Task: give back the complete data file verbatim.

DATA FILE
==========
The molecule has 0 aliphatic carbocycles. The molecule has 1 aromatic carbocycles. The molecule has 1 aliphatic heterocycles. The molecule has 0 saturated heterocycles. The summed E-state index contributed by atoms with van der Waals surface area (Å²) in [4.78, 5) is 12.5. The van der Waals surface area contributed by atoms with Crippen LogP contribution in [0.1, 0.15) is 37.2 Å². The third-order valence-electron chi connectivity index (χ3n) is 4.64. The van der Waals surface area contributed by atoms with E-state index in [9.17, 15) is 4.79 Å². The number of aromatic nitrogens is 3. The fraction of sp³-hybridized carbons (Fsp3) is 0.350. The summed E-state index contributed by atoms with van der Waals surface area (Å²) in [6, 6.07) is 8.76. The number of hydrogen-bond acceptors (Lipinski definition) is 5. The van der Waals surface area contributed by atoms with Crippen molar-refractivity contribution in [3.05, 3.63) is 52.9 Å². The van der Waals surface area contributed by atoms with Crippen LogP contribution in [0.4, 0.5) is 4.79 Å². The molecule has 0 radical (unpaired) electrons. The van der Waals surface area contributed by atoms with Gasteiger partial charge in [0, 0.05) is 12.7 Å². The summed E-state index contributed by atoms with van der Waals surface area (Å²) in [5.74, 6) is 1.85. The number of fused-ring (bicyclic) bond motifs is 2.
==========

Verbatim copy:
The molecule has 0 aliphatic carbocycles. The molecule has 1 aromatic carbocycles. The molecule has 1 aliphatic heterocycles. The molecule has 0 saturated heterocycles. The summed E-state index contributed by atoms with van der Waals surface area (Å²) in [4.78, 5) is 12.5. The van der Waals surface area contributed by atoms with Crippen LogP contribution in [0.1, 0.15) is 37.2 Å². The third-order valence-electron chi connectivity index (χ3n) is 4.64. The van der Waals surface area contributed by atoms with E-state index in [9.17, 15) is 4.79 Å². The number of aromatic nitrogens is 3. The fraction of sp³-hybridized carbons (Fsp3) is 0.350. The summed E-state index contributed by atoms with van der Waals surface area (Å²) in [6, 6.07) is 8.76. The number of hydrogen-bond acceptors (Lipinski definition) is 5. The van der Waals surface area contributed by atoms with Crippen molar-refractivity contribution in [3.05, 3.63) is 52.9 Å². The van der Waals surface area contributed by atoms with Crippen LogP contribution in [0.4, 0.5) is 4.79 Å². The molecule has 0 radical (unpaired) electrons. The van der Waals surface area contributed by atoms with Gasteiger partial charge in [0, 0.05) is 12.7 Å². The summed E-state index contributed by atoms with van der Waals surface area (Å²) in [5.74, 6) is 1.85. The number of fused-ring (bicyclic) bond motifs is 2.